As a general rule, an architect acts as an independent contractor, as far as the preparation of plans and specifications is concerned. However, so far as the performance of his/her supervisory functions with respect to a building under construction is concerned, an architect ordinarily acts as an agent and representative of the person for whom the work is being done.[i] Moreover, an architect acts as an independent contractor if s/he has:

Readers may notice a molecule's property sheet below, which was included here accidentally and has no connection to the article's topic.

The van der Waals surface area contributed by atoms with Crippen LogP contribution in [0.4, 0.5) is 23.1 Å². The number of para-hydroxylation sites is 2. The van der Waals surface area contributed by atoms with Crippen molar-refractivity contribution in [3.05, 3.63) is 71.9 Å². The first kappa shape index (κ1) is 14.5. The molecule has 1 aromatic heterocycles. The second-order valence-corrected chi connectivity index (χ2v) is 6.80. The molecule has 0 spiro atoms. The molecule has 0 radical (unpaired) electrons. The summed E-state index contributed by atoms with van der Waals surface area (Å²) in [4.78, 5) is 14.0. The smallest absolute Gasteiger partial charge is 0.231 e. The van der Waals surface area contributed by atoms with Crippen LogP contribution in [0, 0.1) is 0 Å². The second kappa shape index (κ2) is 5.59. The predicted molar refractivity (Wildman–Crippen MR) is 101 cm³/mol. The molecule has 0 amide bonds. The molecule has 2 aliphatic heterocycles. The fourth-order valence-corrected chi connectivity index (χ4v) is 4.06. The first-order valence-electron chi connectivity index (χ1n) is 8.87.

- sole control of the work and of the employment, and
- sole control of the management of those engaged in that project.[ii]
Furthermore, any ambiguity in an architect’s contract is to be resolved in favor of the employer.[iii]
[i] Trane Co. v. Gilbert, 267 Cal. App. 2d 720 (Cal. App. 2d Dist. 1968)
[ii] Cutlip v. Lucky Stores, Inc., 22 Md. App. 673, 325 A.2d 432 (1974).
[iii] Spitz v. Brickhouse, 3 Ill. App. 2d 536, 123 N.E.2d 117, 49 A.L.R.2d 673 (1st Dist. 1954).